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Now_that_everyone_hates_meetings_it_may_be_time_to_bring_them_back.pngMost everyone seems to have jumped on the meeting hate bandwagon. You can now even read anti-meeting manifestoes online . Companies have created “anti-meeting cultures ” and have restricted meetings to one day per week. This is understandable, as meetings can be cumbersome,  ineffective, and a waste of time.  

But now that everyone seems to hate meetings, it's time to remember how they can hold value. Just like the savvy contrarian stock market investors who thoughtfully invest in the stock market right when everyone is rushing out, it might be time for productivity junkies to begin investing in meetings again.There is, after all, value in  coming together for discussion. 93% of communication is from non-verbal cues  – important, physical cues that are easily missed, or worse, misinterpreted, over email or chat.

While there are myriad other ways to promote team communication, I urge you to pause before banning them altogether. Consider lemming behavior, and how harmful herd mentality  can blind you to the pitfalls in front of you. I get it:  everyone hates meetings  – but a zero meeting culture can rob your organization of social interaction that is critical for bringing people together and moving forward as a coordinated team. Instead of ending meetings altogether, let’s just reimagine them in the context of all the amazing collaboration tools that may, otherwise, entice us to give them up.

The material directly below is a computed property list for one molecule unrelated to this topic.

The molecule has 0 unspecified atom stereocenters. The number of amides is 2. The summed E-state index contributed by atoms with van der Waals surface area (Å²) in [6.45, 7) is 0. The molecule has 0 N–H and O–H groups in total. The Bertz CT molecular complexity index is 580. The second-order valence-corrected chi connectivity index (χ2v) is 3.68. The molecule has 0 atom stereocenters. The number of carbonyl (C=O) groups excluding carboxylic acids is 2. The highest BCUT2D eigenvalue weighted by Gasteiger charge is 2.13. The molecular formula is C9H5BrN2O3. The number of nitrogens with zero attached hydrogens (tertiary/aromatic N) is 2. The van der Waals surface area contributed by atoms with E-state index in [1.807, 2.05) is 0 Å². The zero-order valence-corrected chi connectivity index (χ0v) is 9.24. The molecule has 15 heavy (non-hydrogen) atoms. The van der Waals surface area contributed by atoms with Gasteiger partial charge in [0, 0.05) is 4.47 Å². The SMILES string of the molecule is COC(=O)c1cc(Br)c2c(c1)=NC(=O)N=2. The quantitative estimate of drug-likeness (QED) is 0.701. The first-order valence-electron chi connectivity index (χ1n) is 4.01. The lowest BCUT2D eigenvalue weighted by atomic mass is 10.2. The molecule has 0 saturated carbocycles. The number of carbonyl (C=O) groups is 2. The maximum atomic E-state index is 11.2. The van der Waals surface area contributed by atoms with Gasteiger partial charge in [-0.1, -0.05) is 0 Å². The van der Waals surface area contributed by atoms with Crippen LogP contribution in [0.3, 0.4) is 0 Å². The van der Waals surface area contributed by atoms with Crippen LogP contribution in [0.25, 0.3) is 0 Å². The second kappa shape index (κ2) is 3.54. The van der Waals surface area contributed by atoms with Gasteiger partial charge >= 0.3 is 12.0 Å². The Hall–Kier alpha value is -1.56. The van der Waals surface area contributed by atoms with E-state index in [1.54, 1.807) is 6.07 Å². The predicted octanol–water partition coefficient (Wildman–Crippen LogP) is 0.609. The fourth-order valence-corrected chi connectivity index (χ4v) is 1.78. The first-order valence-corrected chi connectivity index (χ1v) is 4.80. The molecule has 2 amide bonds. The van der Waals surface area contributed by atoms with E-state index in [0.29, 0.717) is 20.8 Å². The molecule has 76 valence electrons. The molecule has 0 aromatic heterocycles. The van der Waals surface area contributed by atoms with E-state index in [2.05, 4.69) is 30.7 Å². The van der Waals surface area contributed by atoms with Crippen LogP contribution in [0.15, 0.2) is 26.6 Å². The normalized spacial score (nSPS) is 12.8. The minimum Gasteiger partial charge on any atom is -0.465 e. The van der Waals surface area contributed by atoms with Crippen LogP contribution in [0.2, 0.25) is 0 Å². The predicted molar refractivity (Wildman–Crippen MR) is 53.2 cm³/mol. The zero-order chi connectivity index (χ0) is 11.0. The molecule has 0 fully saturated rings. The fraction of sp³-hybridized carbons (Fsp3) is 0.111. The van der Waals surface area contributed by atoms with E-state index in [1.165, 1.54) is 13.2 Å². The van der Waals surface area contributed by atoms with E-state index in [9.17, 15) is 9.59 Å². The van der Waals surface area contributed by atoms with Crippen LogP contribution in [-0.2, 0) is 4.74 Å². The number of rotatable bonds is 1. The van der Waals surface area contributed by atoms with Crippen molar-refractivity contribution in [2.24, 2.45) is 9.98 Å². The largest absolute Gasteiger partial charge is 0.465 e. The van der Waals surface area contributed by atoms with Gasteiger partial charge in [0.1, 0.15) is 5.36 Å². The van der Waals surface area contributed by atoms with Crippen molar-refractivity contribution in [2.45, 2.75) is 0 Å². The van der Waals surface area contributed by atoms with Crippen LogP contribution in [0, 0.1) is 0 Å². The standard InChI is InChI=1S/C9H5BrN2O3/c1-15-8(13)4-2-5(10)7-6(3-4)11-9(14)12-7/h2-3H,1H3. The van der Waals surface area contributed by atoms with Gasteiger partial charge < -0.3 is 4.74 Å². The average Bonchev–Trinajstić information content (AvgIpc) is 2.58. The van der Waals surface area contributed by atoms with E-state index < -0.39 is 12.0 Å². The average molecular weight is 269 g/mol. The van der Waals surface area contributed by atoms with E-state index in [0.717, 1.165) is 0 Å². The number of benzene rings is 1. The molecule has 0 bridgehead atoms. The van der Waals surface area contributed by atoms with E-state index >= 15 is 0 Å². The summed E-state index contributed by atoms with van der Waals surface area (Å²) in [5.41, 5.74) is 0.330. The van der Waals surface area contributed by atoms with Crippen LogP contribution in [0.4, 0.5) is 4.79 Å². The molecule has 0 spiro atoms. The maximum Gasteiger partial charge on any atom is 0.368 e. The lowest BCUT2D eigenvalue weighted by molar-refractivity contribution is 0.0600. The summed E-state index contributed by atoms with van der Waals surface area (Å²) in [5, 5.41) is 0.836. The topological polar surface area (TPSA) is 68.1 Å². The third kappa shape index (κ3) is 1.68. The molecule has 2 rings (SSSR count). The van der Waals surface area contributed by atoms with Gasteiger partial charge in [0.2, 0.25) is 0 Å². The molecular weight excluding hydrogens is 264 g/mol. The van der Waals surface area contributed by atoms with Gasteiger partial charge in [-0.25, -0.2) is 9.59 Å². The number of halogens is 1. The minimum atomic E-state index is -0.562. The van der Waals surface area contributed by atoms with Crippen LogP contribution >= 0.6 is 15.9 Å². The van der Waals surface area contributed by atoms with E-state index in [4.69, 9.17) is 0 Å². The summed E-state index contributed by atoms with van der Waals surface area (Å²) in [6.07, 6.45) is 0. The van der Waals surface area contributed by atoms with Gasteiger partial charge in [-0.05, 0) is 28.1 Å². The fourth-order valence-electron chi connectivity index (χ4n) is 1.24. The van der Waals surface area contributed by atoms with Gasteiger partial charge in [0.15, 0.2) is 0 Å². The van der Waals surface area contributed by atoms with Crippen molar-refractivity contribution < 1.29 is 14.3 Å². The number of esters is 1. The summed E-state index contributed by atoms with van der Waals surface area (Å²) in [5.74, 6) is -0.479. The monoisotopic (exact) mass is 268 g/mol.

We should use these tools not to end meetings, but just to cut the superfluous and supercharge the aspects that make meetings great. We can, for example, simply rebrand the meeting as “syncs.”

The What and Why

A sync fits our desire for short bursts of information and are also a less hard-line, more efficient version of a meeting. They are a fraction of the time of a typical meeting, agenda driven and, if there is nothing to discuss, you can cancel the sync. In short, it’s everything you need it to be and nothing more.

Syncs bring together key people and allow them quickly and efficiently connect and tackle any barriers to progress. People and preferences change over time and these small degrees of variance can grow into significant issues if not addressed immediately. If held with consistency, syncs help ensure people and teams remain in stride.  

Sync Best Practices

Here at Prialto, our VAs have honed the art of the sync. Here are tips for making them effective

  1. Set up a recurring scheduled sync – Set aside 5 – 15 minutes periodically to encourage consistent communication between the individuals involved. It facilitates relationship building, especially among remote workers.
  2. Always have an agenda – As consistent syncs help ensure that people are working in parallel, the agenda highlights the 2 – 4 items that can (or are currently) disrupting that coordination, in order of priority. These items include situational clarifying questions and any bottlenecks or barriers to success.  
  3. Be cognizant of time – Everyone’s time is valuable, so it’s important to get straight to the point. A sync is around 5 – 15 minutes long: use it to determine how to tackle or to tackle the issues at hand. Also, remember that you can cancel a sync if there aren’t any specific items to discuss.

Long meetings are an uncessary time-suck , yet we can all agree that they get everyone on the same page. Instead of having a meeting, use this method. In time, and with regular use, you should see stronger work relationships and steady, incremental progress.

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